Americans are used to living in conditions of extreme heat and strong winds Pazrushitelnye storms and heat, which put the north-eastern part of the U.S. to the brink of crisis, it is not an exception but rather the rule. Such extreme weather events in the United States are common.
For all the measurements, the highest temperature in the U.S. was recorded in Death Valley, California — July 10, 1913 the mercury in the thermometer reached the mark of 56 degrees Celsius. In 1934, New Hampshire had the highest recorded wind speed — 103 meters per second.
According to the U.S. National Climate Centre (The National Climatic Data Center), the most "hot" cities in the U.S. (that is, in those cities marked the highest annual average temperature) are considered Key West, Miami (both — Florida) and Yuma (Arizona). Very "dry" (where the minimum amount of precipitation falls) — Yuma (Arizona), Las Vegas (Nevada) and Bishop (California). The most "windy" cities (where the strongest winds are blowing) recognized Mount Washington (New Hampshire), Blue Hill (Massachusetts) and Dodge-City (Kansas).
According to the U.S. National Climate Centre (The National Climatic Data Center) from 1980 to 2012, the country took 134 weather disasters, all of which caused damage to the $ 1 billion (the total exceeds 880 billion). The balance of natural disasters is that 44 storms (damage 96.1 billion dollars), 16 droughts (respectively, 210.1 billion) and 11 natural fires (22.2 billion).
In 2011, extreme heat caused the death of 138 people (average for the previous decade, annual heat took away 119 lives). The majority (58%) of the victims died at home, however, their houses and apartments or do not have air conditioning or cooling system out of service. Multi-year statistics show that most victims of excessive heat are older men.
In 2011, strong winds killed 76 people in the U.S. (average "normal" in the past decade — 45 deaths). In strong winds the most dangerous in the vehicle or trailer.
Counting the number of casualties and damage to weather disasters (including lightning, floods, extreme cold, etc.), in the United States started in 1940. During this time (excluding the data for the year 2012) Poems claimed 14,926 lives, the damage exceeds 423 billion dollars. These statistics show that the greatest threat to man are lightning (9207 deaths), Flood (7478) and tornadoes (7374).
In the U.S., the time period from June 1 to November 30, known as "hurricane season." Storms that originate in the Caribbean Sea, threatening the lives and property of approximately 37.3 million Americans (12% of the population) living on the east coast. In 2011, over the Atlantic swept seven hurricanes, one of which hit the United States.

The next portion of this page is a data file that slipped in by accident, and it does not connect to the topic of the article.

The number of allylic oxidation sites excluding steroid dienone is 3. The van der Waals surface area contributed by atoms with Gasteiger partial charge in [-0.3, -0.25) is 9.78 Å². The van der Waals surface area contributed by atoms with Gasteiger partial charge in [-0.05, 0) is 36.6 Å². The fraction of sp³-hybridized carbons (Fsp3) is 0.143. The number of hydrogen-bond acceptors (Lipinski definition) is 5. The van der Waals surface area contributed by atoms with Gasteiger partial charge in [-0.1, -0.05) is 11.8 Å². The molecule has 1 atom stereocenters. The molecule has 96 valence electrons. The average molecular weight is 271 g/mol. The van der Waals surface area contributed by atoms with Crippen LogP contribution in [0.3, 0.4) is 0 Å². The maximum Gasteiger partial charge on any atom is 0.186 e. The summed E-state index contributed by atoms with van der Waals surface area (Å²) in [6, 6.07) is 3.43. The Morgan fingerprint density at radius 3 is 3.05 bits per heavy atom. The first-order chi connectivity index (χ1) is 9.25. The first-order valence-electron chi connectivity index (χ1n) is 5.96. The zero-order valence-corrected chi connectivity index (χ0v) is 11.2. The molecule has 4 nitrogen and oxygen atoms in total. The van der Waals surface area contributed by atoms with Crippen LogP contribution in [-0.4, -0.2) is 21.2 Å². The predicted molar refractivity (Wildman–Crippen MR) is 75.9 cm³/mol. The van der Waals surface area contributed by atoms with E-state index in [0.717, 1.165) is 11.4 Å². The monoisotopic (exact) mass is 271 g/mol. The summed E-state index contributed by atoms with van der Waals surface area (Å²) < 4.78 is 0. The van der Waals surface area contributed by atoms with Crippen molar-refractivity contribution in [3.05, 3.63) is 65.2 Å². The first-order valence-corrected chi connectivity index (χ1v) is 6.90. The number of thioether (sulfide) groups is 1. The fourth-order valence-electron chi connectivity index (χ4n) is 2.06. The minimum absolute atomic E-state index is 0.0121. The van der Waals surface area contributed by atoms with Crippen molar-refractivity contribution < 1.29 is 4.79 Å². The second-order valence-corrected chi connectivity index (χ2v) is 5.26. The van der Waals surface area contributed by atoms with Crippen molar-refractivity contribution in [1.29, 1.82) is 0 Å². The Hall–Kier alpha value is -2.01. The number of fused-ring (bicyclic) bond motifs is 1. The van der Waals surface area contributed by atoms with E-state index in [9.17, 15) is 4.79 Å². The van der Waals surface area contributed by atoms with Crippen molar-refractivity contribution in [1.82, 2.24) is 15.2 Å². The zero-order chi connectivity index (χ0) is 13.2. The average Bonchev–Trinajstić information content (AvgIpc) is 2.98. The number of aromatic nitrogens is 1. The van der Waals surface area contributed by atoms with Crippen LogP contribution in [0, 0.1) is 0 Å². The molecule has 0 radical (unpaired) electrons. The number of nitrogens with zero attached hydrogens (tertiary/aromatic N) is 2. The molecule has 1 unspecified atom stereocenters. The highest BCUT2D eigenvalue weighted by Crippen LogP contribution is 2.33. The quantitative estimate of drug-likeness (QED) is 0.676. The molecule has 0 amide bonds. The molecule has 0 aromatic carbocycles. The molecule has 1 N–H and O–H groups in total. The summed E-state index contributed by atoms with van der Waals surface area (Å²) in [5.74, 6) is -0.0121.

The most deadly hurricane in U.S. history occurred before the systematic collection of such information. In 1900, a hurricane hit the city of Galveston, Texas — then lost more than 8 thousand people.
The plot of the most popular children's works of American literature — "The Wizard of Oz» (The Wonderful Wizard of Oz) — begins with a hurricane, which takes in the magical land of a house with a girl and her dog inside. Wind power, as described by Frank Baum, American readers did not seem to be an exaggeration.
In 1936 — at the height of the "Great Depression" — the United States struck a terrible heat, leading to the unprecedented drought. As a result of the heat (mainly due to heat and sun stroke, heart attack) killed about five thousand Americans. In most states in the country crop was destroyed. It is believed that North American disasters of this magnitude was not observed for centuries.
In 1902, an American engineer Willis Carrier invented air conditioning. Carrier company he founded still exists today.
According to the U.S. Department of Energy, in 2009 (latest available data) 87% of U.S. homes and apartments are air-conditioned. Estimated marketing firm IBISWorld, in this market there are more than 84 thousand companies, employing more than 407 thousand employees.
U.S. Department of Energy said that despite the fact that households in the U.S. in recent decades has increased dramatically the number of electrical appliances, real electricity consumption steadily declining. In particular, modern air conditioning by 30-50% efficient models of the 1990s.